I am becoming more and more frustrated day in and day out on the hunt for decent french music. Even when I think I have found some, the chanteuse begins to sing – in English. It is driving me crazy. Am I not looking hard enough? Or does French music not float my boat? The horror of Eurotrash lingers largely around me – music on the radio everywhere is often painful; but at least in Ireland and the UK among the chart mundanity the DJs will throw on some old school hits and nostalgic classics. Here it is nothing but thump thump thump, with a woman/man singing/shouting about how he/she can’t wait to dance on s-s-Saturday night. I sound like a terrible old fogey here but I can’t help it. With a deep passion for music comes deep distaste for having to listen to passionless music at all times in the car. I am highly unimpressed with the French music scene. As is Yann Tiersen, and he must be right.
I do not believe that there isn’t better out there. I must look further. I shall perhaps devote the rest of my life searching for decent French MODERN music. Emphasis on the modern – while I love old-school French especially Françoise Hardy et Jacques Brel, I am still twenty two years of age and I can’t continuously listen to music from the sixties. But the sad fact remains that the music industry is dominated by first and foremost the United States, with a long and proud history existing in the United Kingdom (I continously mistype the United Kingdom so that it is the “Untied Kingdom” making it the great kingdom that forgot to tie it’s shoelaces). Ergo modern French artists if they wish to truly succeed must speak English.
While giving in to complete French immersion, my facebook is now in French, and while I study French I am listening to French music at the same time. In fact as I am writing this, I am listening to Jacques Brel, watching BFMTV and as always I am surrounded by my humble companions French Living, French Vocabulary, French in 3 months etc etc. Anyway, while I have done extensive research all that remains in my playlist “French tunes” is 50 songs. As anyone who knows me will testify, that is not a lot. At all. But what can I say I am trying and trying to find good French music on a large scale and it is proving impossible. It is all so bloody cheesy. I am very critical of music (and of the universe and it’s contents in general) but I don’t have much to say about the French music scene. I think perhaps they are too busy eating and drinking to write decent music. Ouch.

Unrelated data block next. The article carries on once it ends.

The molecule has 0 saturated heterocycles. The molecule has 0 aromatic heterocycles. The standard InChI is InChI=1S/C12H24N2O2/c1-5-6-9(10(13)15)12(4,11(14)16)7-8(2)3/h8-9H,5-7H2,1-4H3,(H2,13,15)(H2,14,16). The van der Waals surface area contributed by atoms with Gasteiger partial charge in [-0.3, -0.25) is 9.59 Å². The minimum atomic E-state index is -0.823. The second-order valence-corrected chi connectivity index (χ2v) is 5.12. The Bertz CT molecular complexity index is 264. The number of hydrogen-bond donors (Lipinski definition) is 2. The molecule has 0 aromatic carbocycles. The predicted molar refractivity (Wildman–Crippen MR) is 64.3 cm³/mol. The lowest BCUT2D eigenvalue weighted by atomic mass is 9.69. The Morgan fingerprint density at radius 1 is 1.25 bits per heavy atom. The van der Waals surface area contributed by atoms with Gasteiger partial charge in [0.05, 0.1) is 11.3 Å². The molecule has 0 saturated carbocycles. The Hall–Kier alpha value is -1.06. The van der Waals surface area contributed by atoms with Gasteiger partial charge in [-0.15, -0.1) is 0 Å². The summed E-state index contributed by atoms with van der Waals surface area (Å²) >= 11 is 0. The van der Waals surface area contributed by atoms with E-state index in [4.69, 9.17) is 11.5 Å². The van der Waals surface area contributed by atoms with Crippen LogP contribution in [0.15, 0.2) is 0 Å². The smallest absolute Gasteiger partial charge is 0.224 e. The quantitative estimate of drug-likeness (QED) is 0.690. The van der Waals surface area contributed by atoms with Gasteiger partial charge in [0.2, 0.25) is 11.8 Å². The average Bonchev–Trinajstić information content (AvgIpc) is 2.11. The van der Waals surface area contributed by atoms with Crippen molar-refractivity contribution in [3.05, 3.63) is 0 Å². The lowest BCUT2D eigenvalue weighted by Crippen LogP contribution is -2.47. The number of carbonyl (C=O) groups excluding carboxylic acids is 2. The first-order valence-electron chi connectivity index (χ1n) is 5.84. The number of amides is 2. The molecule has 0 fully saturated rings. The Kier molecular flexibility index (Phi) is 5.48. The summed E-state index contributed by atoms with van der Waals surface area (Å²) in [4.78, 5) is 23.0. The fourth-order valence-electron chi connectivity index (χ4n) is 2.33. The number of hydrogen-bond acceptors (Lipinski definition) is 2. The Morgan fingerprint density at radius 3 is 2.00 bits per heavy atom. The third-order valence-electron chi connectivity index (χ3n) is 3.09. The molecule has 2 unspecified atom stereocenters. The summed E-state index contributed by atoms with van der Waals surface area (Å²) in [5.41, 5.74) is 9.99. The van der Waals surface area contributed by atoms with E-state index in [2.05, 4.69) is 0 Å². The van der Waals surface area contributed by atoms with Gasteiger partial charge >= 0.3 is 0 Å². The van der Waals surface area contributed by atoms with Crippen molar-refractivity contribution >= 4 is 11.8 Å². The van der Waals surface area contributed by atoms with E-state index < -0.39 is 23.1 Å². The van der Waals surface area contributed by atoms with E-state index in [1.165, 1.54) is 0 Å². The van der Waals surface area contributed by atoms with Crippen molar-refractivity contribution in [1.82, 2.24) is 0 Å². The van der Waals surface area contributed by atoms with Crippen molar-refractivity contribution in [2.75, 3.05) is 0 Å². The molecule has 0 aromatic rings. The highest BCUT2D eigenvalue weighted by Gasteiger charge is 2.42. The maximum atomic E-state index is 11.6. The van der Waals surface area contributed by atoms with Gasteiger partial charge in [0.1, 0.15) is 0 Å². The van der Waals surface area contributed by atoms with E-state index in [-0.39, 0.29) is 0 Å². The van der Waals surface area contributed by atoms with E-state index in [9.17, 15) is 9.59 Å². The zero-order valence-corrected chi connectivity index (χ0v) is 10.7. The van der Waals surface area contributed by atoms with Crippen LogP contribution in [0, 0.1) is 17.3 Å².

The best modern artist I have come across thus far is Coeur de Pirate and she is Québécois (French Canadian); go figure. She is extremely talented, she plays the piano and writes her own music. She’s fluent in English so maybe she’ll record in English some time; though perhaps not, French Canadians are very proud of their French.
For the moment, I’ll leave you with a few of my favourite French tunes.
Starting with Francoise Hardy – “Je n’attends personne” bnsically means I don’t expect anyone/I am not waiting – and now you know that listen to the grit in her voice when she sings it.
These next two are my “I live in France, let’s be dramatic and French and drink red wine and eat Saint-Agur and get blocked arteries” and who better to do that with than Edith Piaf and Jacques Brel (“Ne me quitte pas” is the ultimate drama song but I don’t want to be obvious).
I know this from the radio in the car, and I was pleasantly surprised to find out it was Vanessa Paradis as I only know her singing voice from the monstrosity that is Joe le taxi.
Some steretypical avant garde Frenchie ladies – Parisians of course. Often the world view of France is actually that of Paris. As people from the countryside in Ireland and England will attest to, they are not Dubliners or Londoners.
What I love most about this video is that I used to watch it back when I lived in Edinburgh, and I didn’t understand the speaking parts at all – and now I do. High five!
I’m feeling very generous today so here’s some half-decent radio stations –